New Means Test Numbers on November 1, 2010 means it's harder to qualify for Chapter 7 discharge.

Posted over 4 years ago. Applies to Georgia, 1 helpful vote


The Department of Justice periodically updates the numbers that we use to determine median income and the means test when filing bankruptcy petitions. Median income draws a bright line in the bankruptcy court. Either your family is above median income or below median income. Above median income means that you are presumed by the code to be a Chapter 13 debtor. Before you file, I'll be working hard to analyze your family's income and expenses to see if I can overcome the presumption that you belong in Chapter 13. Below median income means that you are presumed by the code to be a Chapter 7 debtor. The problem is that the lower the median income, the harder it is to file Chapter 7. Here's a comparison:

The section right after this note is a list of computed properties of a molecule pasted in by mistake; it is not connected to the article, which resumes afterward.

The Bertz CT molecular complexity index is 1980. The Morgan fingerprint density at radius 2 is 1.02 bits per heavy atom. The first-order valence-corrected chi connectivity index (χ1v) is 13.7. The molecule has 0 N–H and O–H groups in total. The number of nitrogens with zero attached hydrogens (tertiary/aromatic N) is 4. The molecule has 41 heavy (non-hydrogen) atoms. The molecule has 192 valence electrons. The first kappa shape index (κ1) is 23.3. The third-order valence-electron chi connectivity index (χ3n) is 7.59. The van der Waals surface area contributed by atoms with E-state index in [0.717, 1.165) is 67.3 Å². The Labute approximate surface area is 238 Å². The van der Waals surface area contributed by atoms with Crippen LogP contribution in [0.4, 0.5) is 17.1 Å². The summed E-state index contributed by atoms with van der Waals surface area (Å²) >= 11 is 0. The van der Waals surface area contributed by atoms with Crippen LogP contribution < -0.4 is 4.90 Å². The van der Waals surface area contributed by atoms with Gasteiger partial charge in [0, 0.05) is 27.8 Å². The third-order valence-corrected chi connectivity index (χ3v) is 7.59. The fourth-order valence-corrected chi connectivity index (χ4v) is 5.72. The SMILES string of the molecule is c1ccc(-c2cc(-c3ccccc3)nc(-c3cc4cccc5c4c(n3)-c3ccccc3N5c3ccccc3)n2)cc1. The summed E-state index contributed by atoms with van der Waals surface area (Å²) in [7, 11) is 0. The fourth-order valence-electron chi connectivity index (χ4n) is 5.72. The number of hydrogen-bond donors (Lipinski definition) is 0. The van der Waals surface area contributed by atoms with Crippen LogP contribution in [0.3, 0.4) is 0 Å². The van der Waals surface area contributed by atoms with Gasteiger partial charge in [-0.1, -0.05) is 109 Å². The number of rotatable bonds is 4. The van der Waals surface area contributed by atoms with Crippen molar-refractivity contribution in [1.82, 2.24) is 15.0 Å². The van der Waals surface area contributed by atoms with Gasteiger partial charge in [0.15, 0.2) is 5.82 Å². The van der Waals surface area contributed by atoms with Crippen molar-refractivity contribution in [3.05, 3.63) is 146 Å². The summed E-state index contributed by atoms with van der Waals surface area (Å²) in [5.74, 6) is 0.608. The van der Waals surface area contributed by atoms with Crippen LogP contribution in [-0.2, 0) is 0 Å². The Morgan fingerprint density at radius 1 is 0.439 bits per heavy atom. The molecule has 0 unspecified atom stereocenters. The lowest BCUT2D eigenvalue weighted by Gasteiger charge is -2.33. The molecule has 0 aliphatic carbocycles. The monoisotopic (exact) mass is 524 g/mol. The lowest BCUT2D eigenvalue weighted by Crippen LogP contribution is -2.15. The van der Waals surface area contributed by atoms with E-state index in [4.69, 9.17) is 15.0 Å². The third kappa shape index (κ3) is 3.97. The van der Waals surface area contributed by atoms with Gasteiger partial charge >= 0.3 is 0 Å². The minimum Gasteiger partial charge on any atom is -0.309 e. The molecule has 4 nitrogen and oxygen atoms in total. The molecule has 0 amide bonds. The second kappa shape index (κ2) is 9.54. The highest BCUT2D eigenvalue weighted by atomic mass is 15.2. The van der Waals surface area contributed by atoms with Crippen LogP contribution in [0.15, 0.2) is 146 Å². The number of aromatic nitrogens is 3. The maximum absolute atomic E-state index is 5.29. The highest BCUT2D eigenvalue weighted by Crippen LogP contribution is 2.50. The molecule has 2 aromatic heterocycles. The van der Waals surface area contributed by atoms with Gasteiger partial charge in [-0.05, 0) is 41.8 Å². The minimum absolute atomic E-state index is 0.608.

New Median income (Cases Filed After 11/1/2010)

Old Median income (Cases filed before 10/31/2010

Difference after 11/1/2010





















Add $7,500 for each increase in household size over 4. (That is actually the only good news here gang. The old increase for each additional member of the household was $6,900.)

Households of two and three saw the biggest drop to their median income between March and October.

The updates are generated by information collected by the Census department. These new numbers apply to cases filed after November 1, 2010. The numbers are not good news for Georgians ability to file Chapter 7 bankruptcy or Georgia's economy. We're poorer, plan and simple.

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Bankruptcy is a legal way for people or businesses who are no longer capable of paying back their bills to clear these debts and start over.

Bankruptcy petition

A bankruptcy petition is filed with the court to begin bankruptcy proceedings, either by the debtor (voluntary) or creditor (involuntary).

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